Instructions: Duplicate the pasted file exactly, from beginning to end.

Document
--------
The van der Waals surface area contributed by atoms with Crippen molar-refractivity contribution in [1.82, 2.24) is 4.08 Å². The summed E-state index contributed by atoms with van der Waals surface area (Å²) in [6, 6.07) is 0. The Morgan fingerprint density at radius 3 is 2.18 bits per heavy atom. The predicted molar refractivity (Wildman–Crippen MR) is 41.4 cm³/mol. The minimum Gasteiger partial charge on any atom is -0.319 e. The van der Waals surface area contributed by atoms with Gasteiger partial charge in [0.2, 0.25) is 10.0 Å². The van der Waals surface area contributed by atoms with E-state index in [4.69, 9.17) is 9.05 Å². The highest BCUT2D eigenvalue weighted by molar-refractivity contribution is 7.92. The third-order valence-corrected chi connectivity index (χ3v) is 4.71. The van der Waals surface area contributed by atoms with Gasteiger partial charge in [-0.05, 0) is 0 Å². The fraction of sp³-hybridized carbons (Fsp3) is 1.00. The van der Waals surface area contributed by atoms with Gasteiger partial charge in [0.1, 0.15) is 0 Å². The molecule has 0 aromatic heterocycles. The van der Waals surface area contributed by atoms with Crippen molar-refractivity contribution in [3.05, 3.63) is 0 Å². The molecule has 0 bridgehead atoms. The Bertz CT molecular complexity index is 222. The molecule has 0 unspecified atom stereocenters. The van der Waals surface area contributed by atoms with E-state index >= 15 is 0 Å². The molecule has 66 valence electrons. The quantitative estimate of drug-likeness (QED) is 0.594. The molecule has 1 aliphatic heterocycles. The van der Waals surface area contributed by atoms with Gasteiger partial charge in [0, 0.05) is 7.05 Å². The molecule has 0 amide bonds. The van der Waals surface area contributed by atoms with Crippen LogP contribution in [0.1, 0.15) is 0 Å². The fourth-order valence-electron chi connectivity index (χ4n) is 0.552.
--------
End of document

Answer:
The van der Waals surface area contributed by atoms with Crippen molar-refractivity contribution in [1.82, 2.24) is 4.08 Å². The summed E-state index contributed by atoms with van der Waals surface area (Å²) in [6, 6.07) is 0. The Morgan fingerprint density at radius 3 is 2.18 bits per heavy atom. The predicted molar refractivity (Wildman–Crippen MR) is 41.4 cm³/mol. The minimum Gasteiger partial charge on any atom is -0.319 e. The van der Waals surface area contributed by atoms with Gasteiger partial charge in [0.2, 0.25) is 10.0 Å². The van der Waals surface area contributed by atoms with E-state index in [4.69, 9.17) is 9.05 Å². The highest BCUT2D eigenvalue weighted by molar-refractivity contribution is 7.92. The third-order valence-corrected chi connectivity index (χ3v) is 4.71. The van der Waals surface area contributed by atoms with Gasteiger partial charge in [-0.05, 0) is 0 Å². The fraction of sp³-hybridized carbons (Fsp3) is 1.00. The van der Waals surface area contributed by atoms with Gasteiger partial charge in [0.1, 0.15) is 0 Å². The molecule has 0 aromatic heterocycles. The van der Waals surface area contributed by atoms with Crippen molar-refractivity contribution in [3.05, 3.63) is 0 Å². The molecule has 0 bridgehead atoms. The Bertz CT molecular complexity index is 222. The molecule has 0 unspecified atom stereocenters. The van der Waals surface area contributed by atoms with E-state index >= 15 is 0 Å². The molecule has 66 valence electrons. The quantitative estimate of drug-likeness (QED) is 0.594. The molecule has 1 aliphatic heterocycles. The van der Waals surface area contributed by atoms with Gasteiger partial charge in [0, 0.05) is 7.05 Å². The molecule has 0 amide bonds. The van der Waals surface area contributed by atoms with Crippen LogP contribution in [0.1, 0.15) is 0 Å². The fourth-order valence-electron chi connectivity index (χ4n) is 0.552.